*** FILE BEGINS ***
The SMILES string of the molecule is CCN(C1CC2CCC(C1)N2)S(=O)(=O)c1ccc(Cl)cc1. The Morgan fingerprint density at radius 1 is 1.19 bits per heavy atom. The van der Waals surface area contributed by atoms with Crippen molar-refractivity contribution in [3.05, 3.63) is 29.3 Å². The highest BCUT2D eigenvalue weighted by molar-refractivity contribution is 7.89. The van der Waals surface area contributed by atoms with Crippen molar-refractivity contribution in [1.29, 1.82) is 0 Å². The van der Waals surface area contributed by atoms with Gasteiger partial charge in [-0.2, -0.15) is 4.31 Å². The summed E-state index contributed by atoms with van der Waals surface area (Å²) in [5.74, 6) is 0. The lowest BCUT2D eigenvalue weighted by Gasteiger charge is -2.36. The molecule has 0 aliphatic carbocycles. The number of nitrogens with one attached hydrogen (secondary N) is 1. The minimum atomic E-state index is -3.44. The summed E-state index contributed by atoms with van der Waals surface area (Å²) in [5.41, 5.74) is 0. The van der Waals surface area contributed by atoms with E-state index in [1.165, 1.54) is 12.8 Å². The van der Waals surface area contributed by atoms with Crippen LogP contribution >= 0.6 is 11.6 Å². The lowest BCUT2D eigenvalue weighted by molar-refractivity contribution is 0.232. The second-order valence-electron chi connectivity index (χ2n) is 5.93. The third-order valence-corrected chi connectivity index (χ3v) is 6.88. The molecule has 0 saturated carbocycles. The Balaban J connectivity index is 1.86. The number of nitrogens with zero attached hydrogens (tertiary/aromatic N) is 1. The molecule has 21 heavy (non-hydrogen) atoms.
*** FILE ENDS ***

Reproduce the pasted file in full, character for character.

The SMILES string of the molecule is CCN(C1CC2CCC(C1)N2)S(=O)(=O)c1ccc(Cl)cc1. The Morgan fingerprint density at radius 1 is 1.19 bits per heavy atom. The van der Waals surface area contributed by atoms with Crippen molar-refractivity contribution in [3.05, 3.63) is 29.3 Å². The highest BCUT2D eigenvalue weighted by molar-refractivity contribution is 7.89. The van der Waals surface area contributed by atoms with Crippen molar-refractivity contribution in [1.29, 1.82) is 0 Å². The van der Waals surface area contributed by atoms with Gasteiger partial charge in [-0.2, -0.15) is 4.31 Å². The summed E-state index contributed by atoms with van der Waals surface area (Å²) in [5.74, 6) is 0. The lowest BCUT2D eigenvalue weighted by Gasteiger charge is -2.36. The molecule has 0 aliphatic carbocycles. The number of nitrogens with one attached hydrogen (secondary N) is 1. The minimum atomic E-state index is -3.44. The summed E-state index contributed by atoms with van der Waals surface area (Å²) in [5.41, 5.74) is 0. The van der Waals surface area contributed by atoms with E-state index in [1.165, 1.54) is 12.8 Å². The van der Waals surface area contributed by atoms with Crippen LogP contribution >= 0.6 is 11.6 Å². The lowest BCUT2D eigenvalue weighted by molar-refractivity contribution is 0.232. The second-order valence-electron chi connectivity index (χ2n) is 5.93. The third-order valence-corrected chi connectivity index (χ3v) is 6.88. The molecule has 0 saturated carbocycles. The Balaban J connectivity index is 1.86. The number of nitrogens with zero attached hydrogens (tertiary/aromatic N) is 1. The molecule has 21 heavy (non-hydrogen) atoms.